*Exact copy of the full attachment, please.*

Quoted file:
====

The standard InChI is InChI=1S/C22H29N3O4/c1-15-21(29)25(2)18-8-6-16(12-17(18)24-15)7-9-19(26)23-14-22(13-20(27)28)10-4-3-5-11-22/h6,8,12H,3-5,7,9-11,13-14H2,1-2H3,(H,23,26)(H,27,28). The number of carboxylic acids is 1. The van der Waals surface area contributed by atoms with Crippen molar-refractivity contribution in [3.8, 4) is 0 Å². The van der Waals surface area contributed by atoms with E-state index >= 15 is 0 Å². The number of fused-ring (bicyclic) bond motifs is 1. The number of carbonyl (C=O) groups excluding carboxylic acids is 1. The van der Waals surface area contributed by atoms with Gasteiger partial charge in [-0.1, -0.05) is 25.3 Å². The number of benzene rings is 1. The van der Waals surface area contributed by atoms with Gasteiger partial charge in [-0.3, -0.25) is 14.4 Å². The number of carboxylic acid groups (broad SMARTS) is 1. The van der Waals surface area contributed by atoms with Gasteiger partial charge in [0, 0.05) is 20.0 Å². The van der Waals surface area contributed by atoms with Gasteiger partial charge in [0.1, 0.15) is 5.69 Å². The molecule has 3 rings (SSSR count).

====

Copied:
The standard InChI is InChI=1S/C22H29N3O4/c1-15-21(29)25(2)18-8-6-16(12-17(18)24-15)7-9-19(26)23-14-22(13-20(27)28)10-4-3-5-11-22/h6,8,12H,3-5,7,9-11,13-14H2,1-2H3,(H,23,26)(H,27,28). The number of carboxylic acids is 1. The van der Waals surface area contributed by atoms with Crippen molar-refractivity contribution in [3.8, 4) is 0 Å². The van der Waals surface area contributed by atoms with E-state index >= 15 is 0 Å². The number of fused-ring (bicyclic) bond motifs is 1. The number of carbonyl (C=O) groups excluding carboxylic acids is 1. The van der Waals surface area contributed by atoms with Gasteiger partial charge in [-0.1, -0.05) is 25.3 Å². The number of benzene rings is 1. The van der Waals surface area contributed by atoms with Gasteiger partial charge in [-0.3, -0.25) is 14.4 Å². The number of carboxylic acid groups (broad SMARTS) is 1. The van der Waals surface area contributed by atoms with Gasteiger partial charge in [0, 0.05) is 20.0 Å². The van der Waals surface area contributed by atoms with Gasteiger partial charge in [0.1, 0.15) is 5.69 Å². The molecule has 3 rings (SSSR count).